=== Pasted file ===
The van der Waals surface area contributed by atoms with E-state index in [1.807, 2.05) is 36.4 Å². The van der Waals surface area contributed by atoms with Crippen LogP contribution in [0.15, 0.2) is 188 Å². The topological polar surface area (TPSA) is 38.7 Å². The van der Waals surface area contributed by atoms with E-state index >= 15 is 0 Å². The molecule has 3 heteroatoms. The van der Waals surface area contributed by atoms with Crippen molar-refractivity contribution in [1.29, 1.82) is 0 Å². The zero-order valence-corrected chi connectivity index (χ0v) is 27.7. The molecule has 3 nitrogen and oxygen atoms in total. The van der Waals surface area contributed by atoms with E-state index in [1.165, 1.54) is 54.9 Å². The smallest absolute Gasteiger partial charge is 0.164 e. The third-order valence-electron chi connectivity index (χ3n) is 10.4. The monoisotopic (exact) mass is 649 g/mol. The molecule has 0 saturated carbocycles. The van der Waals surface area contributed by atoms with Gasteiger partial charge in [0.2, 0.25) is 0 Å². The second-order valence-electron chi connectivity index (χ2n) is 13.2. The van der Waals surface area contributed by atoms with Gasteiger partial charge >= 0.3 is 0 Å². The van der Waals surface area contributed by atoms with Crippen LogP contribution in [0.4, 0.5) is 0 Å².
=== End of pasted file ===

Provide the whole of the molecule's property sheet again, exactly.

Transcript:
The van der Waals surface area contributed by atoms with E-state index in [1.807, 2.05) is 36.4 Å². The van der Waals surface area contributed by atoms with Crippen LogP contribution in [0.15, 0.2) is 188 Å². The topological polar surface area (TPSA) is 38.7 Å². The van der Waals surface area contributed by atoms with E-state index >= 15 is 0 Å². The molecule has 3 heteroatoms. The van der Waals surface area contributed by atoms with Crippen molar-refractivity contribution in [1.29, 1.82) is 0 Å². The zero-order valence-corrected chi connectivity index (χ0v) is 27.7. The molecule has 3 nitrogen and oxygen atoms in total. The van der Waals surface area contributed by atoms with E-state index in [1.165, 1.54) is 54.9 Å². The smallest absolute Gasteiger partial charge is 0.164 e. The third-order valence-electron chi connectivity index (χ3n) is 10.4. The monoisotopic (exact) mass is 649 g/mol. The molecule has 0 saturated carbocycles. The van der Waals surface area contributed by atoms with Gasteiger partial charge in [0.2, 0.25) is 0 Å². The second-order valence-electron chi connectivity index (χ2n) is 13.2. The van der Waals surface area contributed by atoms with Gasteiger partial charge >= 0.3 is 0 Å². The van der Waals surface area contributed by atoms with Crippen LogP contribution in [0.4, 0.5) is 0 Å².